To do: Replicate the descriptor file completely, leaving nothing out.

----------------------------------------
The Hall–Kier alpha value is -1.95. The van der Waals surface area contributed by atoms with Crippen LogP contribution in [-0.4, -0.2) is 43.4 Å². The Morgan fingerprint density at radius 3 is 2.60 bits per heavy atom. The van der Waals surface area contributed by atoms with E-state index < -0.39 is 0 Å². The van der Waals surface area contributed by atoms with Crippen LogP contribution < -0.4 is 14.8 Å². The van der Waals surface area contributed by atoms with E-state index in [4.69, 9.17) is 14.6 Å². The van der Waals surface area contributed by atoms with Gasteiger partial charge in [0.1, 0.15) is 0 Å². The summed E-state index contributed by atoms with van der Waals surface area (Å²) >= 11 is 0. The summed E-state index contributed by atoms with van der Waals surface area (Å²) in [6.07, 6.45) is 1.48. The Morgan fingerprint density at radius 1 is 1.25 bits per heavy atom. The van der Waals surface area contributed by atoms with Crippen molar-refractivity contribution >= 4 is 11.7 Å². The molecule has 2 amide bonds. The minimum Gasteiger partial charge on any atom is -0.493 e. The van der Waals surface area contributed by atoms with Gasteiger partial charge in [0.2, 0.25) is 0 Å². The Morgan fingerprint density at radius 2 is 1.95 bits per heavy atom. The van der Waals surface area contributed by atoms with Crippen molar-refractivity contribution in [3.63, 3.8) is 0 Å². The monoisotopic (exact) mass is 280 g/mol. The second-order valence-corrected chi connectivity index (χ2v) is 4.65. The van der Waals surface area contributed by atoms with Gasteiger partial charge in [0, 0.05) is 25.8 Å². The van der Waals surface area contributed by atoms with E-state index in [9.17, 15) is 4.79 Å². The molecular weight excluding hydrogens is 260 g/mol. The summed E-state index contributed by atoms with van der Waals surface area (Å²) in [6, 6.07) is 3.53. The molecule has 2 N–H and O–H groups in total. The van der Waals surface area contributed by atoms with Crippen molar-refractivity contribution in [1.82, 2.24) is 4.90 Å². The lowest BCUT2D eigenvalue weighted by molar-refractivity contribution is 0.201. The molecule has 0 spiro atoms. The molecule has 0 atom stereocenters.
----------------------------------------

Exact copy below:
The Hall–Kier alpha value is -1.95. The van der Waals surface area contributed by atoms with Crippen LogP contribution in [-0.4, -0.2) is 43.4 Å². The Morgan fingerprint density at radius 3 is 2.60 bits per heavy atom. The van der Waals surface area contributed by atoms with E-state index < -0.39 is 0 Å². The van der Waals surface area contributed by atoms with Crippen LogP contribution < -0.4 is 14.8 Å². The van der Waals surface area contributed by atoms with E-state index in [4.69, 9.17) is 14.6 Å². The van der Waals surface area contributed by atoms with Gasteiger partial charge in [0.1, 0.15) is 0 Å². The summed E-state index contributed by atoms with van der Waals surface area (Å²) >= 11 is 0. The summed E-state index contributed by atoms with van der Waals surface area (Å²) in [6.07, 6.45) is 1.48. The Morgan fingerprint density at radius 1 is 1.25 bits per heavy atom. The van der Waals surface area contributed by atoms with Crippen molar-refractivity contribution >= 4 is 11.7 Å². The molecule has 2 amide bonds. The minimum Gasteiger partial charge on any atom is -0.493 e. The van der Waals surface area contributed by atoms with Gasteiger partial charge in [0.2, 0.25) is 0 Å². The Morgan fingerprint density at radius 2 is 1.95 bits per heavy atom. The van der Waals surface area contributed by atoms with Crippen molar-refractivity contribution in [3.63, 3.8) is 0 Å². The monoisotopic (exact) mass is 280 g/mol. The second-order valence-corrected chi connectivity index (χ2v) is 4.65. The van der Waals surface area contributed by atoms with Gasteiger partial charge in [0, 0.05) is 25.8 Å². The van der Waals surface area contributed by atoms with E-state index in [9.17, 15) is 4.79 Å². The molecular weight excluding hydrogens is 260 g/mol. The summed E-state index contributed by atoms with van der Waals surface area (Å²) in [6, 6.07) is 3.53. The molecule has 2 N–H and O–H groups in total. The van der Waals surface area contributed by atoms with Crippen molar-refractivity contribution in [1.82, 2.24) is 4.90 Å². The lowest BCUT2D eigenvalue weighted by molar-refractivity contribution is 0.201. The molecule has 0 spiro atoms. The molecule has 0 atom stereocenters.